Sadness pervades the first few small group sessions, the dark past casting a shadow on the present. A Syrian refugee feels his brother’s loss in each imaginative exercise, in every moment of quiet. A Palestinian aid worker, long out of Gaza, closes his eyes and sees a family home destroyed, tells us of lying in bed at night, the sound of a distant helicopter still vibrating angrily through his body, just as it did in Gaza. A young Iraqi woman feels pulled in a dozen different directions toward family members whom she cannot reach.
Meanwhile, the pictures of Jordanian aid workers are filled with endless to-do lists, stern clocks commanding ever more and ever-faster activity to meet the needs of the 1 million Syrians who have taken refuge in this country. Some hear parental voices condemning all acts and thoughts that are less than perfect. There’s a sense of urgency about the work that needs to be done and deep concern that they will not be up to the task.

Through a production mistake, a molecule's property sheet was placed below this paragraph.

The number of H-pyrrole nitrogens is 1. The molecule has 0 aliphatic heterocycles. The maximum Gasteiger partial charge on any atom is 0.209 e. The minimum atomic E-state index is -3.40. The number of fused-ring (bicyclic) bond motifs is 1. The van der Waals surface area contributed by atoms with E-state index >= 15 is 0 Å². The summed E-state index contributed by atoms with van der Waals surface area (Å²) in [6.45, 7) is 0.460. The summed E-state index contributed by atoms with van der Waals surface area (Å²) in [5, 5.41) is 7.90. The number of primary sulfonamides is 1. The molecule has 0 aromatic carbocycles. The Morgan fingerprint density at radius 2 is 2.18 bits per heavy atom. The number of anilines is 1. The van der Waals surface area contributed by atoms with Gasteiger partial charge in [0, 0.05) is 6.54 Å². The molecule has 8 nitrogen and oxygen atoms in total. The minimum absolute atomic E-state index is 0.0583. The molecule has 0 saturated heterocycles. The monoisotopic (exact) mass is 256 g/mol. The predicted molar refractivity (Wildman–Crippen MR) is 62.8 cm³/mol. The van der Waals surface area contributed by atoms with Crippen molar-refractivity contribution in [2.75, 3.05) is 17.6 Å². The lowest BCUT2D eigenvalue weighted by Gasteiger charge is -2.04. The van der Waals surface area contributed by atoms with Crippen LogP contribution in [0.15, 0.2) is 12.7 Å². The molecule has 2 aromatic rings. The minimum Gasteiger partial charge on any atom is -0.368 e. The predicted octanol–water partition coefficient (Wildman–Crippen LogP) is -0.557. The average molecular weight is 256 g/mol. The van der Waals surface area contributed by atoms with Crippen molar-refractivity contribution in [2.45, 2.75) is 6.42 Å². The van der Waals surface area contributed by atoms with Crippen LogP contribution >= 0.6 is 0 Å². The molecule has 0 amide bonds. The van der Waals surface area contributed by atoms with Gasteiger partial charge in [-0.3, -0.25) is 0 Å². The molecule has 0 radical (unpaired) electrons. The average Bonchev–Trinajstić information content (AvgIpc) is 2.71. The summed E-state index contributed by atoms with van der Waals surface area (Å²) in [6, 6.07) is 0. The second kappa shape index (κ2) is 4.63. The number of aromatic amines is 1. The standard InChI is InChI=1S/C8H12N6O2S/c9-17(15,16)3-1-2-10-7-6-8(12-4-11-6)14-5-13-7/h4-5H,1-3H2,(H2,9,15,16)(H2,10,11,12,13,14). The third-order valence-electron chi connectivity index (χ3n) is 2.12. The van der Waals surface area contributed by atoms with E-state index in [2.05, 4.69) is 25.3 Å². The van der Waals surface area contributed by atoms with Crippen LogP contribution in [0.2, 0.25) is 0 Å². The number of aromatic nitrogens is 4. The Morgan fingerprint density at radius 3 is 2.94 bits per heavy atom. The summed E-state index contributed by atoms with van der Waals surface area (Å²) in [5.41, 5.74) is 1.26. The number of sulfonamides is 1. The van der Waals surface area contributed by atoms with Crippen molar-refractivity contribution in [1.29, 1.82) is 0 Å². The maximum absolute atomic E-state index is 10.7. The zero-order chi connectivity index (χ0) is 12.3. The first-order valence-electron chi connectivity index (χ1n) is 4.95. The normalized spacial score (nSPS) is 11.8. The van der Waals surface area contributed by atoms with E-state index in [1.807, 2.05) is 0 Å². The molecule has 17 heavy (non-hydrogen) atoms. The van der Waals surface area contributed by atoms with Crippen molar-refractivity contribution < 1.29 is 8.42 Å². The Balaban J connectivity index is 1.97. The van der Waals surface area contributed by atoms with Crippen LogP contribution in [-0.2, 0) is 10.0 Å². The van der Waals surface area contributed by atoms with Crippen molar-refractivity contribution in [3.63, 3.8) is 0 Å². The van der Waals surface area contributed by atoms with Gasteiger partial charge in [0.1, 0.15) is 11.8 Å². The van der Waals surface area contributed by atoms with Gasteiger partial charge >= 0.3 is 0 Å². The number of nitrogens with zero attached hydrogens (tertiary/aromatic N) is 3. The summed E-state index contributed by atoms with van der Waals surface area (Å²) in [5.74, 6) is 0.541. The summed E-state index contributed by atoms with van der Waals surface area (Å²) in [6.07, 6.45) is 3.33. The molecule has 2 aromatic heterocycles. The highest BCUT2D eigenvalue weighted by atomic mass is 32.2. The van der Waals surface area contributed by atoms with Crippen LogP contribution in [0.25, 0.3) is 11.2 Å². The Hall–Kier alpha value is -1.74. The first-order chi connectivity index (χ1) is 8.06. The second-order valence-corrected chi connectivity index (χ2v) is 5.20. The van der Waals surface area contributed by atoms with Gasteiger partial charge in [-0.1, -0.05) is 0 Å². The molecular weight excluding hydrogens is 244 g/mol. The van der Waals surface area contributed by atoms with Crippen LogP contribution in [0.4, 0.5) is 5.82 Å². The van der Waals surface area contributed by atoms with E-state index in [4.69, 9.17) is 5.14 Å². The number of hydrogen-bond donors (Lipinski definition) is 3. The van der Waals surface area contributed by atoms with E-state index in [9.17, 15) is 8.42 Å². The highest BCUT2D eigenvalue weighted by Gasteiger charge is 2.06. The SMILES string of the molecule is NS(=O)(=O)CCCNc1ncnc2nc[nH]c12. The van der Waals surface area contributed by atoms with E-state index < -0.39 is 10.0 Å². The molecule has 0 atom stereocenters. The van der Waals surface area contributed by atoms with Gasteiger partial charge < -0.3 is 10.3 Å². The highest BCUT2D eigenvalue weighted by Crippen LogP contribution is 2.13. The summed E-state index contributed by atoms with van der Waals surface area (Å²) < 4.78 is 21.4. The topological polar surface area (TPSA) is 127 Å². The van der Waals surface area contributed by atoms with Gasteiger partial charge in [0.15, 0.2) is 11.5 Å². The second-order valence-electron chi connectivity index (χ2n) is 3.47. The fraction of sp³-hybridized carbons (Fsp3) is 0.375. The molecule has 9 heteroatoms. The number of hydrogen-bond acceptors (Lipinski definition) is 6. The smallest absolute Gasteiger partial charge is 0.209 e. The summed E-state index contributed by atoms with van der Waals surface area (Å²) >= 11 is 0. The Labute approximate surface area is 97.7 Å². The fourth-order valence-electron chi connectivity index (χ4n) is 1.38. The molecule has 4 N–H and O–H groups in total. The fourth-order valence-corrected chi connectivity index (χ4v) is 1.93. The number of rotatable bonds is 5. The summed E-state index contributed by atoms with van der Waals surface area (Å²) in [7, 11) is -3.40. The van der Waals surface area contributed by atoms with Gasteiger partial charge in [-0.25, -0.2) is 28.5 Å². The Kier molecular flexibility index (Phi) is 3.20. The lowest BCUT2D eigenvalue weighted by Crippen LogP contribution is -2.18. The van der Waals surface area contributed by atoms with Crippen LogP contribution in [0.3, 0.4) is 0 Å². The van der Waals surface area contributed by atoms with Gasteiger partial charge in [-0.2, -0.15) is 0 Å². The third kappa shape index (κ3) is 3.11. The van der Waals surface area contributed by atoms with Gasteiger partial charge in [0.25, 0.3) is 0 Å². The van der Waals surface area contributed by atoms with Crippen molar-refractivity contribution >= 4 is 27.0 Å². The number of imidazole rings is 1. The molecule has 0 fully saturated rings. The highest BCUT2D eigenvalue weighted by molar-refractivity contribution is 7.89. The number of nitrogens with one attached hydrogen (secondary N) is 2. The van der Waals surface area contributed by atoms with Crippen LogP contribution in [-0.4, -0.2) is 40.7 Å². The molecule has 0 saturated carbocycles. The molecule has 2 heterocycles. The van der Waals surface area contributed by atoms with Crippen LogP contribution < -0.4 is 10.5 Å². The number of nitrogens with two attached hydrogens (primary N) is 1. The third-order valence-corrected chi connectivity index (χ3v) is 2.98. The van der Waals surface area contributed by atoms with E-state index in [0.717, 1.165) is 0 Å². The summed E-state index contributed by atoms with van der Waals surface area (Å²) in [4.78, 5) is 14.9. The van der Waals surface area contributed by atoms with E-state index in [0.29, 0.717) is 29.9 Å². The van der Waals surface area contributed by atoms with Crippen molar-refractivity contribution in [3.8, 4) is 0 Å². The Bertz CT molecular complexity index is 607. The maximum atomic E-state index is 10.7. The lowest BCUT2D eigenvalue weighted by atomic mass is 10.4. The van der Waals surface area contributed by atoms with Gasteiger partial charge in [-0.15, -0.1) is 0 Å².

Toward the end of the second day, a large group exercise—shouting “yes” and “no” at one another— brings up feelings of resistance and acquiescence, anger, and affirmation. Dancing the Debeke, a traditional line dance, after, we feel liberated. Laughter fills the room.